Trump, Pence and more make their pitch to Iowa voters — but differ on abortion


(CLIVE, Iowa) — Multiple 2024 Republican presidential candidates and those continuing to mull a bid for the White House pitched their platforms on Saturday to hundreds of Christian conservatives at the Iowa Faith and Freedom Coalition’s annual spring kickoff in Clive.

The back-to-back candidate forum allowed speakers to court a vital voting bloc in Iowa, which will host the first nominating contest for Republican hopefuls next February.

The topic of abortion took center stage as GOP politicians continue to stake out their own stances on the issue.

Saturday’s event was held one day after the Supreme Court paused a lower court’s ruling to restrict access to the widely used abortion pill mifepristone while legal battles over the FDA’s approval of the drug play out in court.

Former Vice President Mike Pence, former Arkansas Gov. Asa Hutchinson, South Carolina Sen. Tim Scott and other Republicans emphasized their backing for limits on abortion access, opposition to transgender rights and the importance of school choice.

Also speaking on Saturday were lesser-known presidential candidates Larry Elder, Perry Johnson and Vivek Ramaswamy.

Former President Donald Trump addressed the crowd virtually. Below are highlights from the forum.

Donald Trump

Facing criticism from some abortion opponents over his position that abortion access should be decided at the state level, Trump defended his stance on restrictions by focusing on his judicial appointments while in office — including successfully naming three Supreme Court justices, all of whom helped reverse the Roe v. Wade decision last year.

“Nobody thought it was gonna happen, they thought it would be another 50 years. Because Republicans had been trying to do it for that period of time,” Trump said in his pre-taped remarks.

“I appointed over 300 judges to fill the federal bench with constitutional warriors who interpret the laws as written. I faced down vile attacks to confirm our three Supreme Court justices: Neil Gorsuch, Brett Kavanaugh and Amy Coney Barrett,” Trump said.

He said he would continue to “stand in defense of life” and, if elected to a second term, he promised to work to curb transgender rights — which conservatives claim harm society, drawing fierce outcry from LGBTQ advocates — while attacking the U.S. Department of Education.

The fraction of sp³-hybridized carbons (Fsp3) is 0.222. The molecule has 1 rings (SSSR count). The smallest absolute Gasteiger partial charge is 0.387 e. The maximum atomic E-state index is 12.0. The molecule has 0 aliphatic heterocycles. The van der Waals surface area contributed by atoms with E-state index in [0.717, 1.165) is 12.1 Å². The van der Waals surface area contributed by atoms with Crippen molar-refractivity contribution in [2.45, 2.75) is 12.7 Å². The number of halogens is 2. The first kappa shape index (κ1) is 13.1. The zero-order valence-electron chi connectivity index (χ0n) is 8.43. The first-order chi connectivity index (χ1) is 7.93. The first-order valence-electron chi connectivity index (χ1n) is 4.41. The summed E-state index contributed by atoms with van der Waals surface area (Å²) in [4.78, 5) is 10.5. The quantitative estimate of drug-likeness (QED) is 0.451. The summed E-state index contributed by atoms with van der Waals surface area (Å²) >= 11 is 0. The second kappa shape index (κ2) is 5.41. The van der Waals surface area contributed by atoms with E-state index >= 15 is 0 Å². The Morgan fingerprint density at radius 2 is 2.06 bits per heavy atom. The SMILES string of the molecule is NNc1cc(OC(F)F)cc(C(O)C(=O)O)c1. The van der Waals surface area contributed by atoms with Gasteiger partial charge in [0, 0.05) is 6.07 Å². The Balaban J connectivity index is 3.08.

“We will reassert the Judeo-Christian values of our nation’s founding. We will protect our heritage and traditions,” he said.

Mike Pence

In the wake of the Supreme Court decision on mifepristone on Friday, Pence said he wanted to see the justices ban chemical abortions, labeling the FDA-approved drug as “a dangerous medication,” though doctors and the U.S. government say it is safe.

“I think that chemical abortions, mail-order abortions that the Biden administration has now allowed should be banned,” Pence told ABC News after his speech.

He broke with the former president, his former boss, saying he disagreed with Trump’s view that abortion is a state-level matter even though “I do think it’s more likely that this issue is resolved at the state level.”

“We’ve been given a new beginning for life in this country,” Pence said. I think we have an opportunity to advance the sanctity of life.”

Asa Hutchinson

Hutchinson, Arkansas’ most recent former governor, centered his speech around faith, arguing that “our leadership in the public arena should reflect our as well.” Like others, he stressed his opposition to abortion while addressing Iowans.

“As governor I was proud of the fact that we were the most pro-life state. I signed 30 pro-life bills over my eight years as governor,” he said.

Asked about his presidential priorities, Hutchinson discussed eliminating “wokeness” in schools, which Republicans describe as a left-wing movement wrongly emphasizing identity politics, and advocating for parental rights.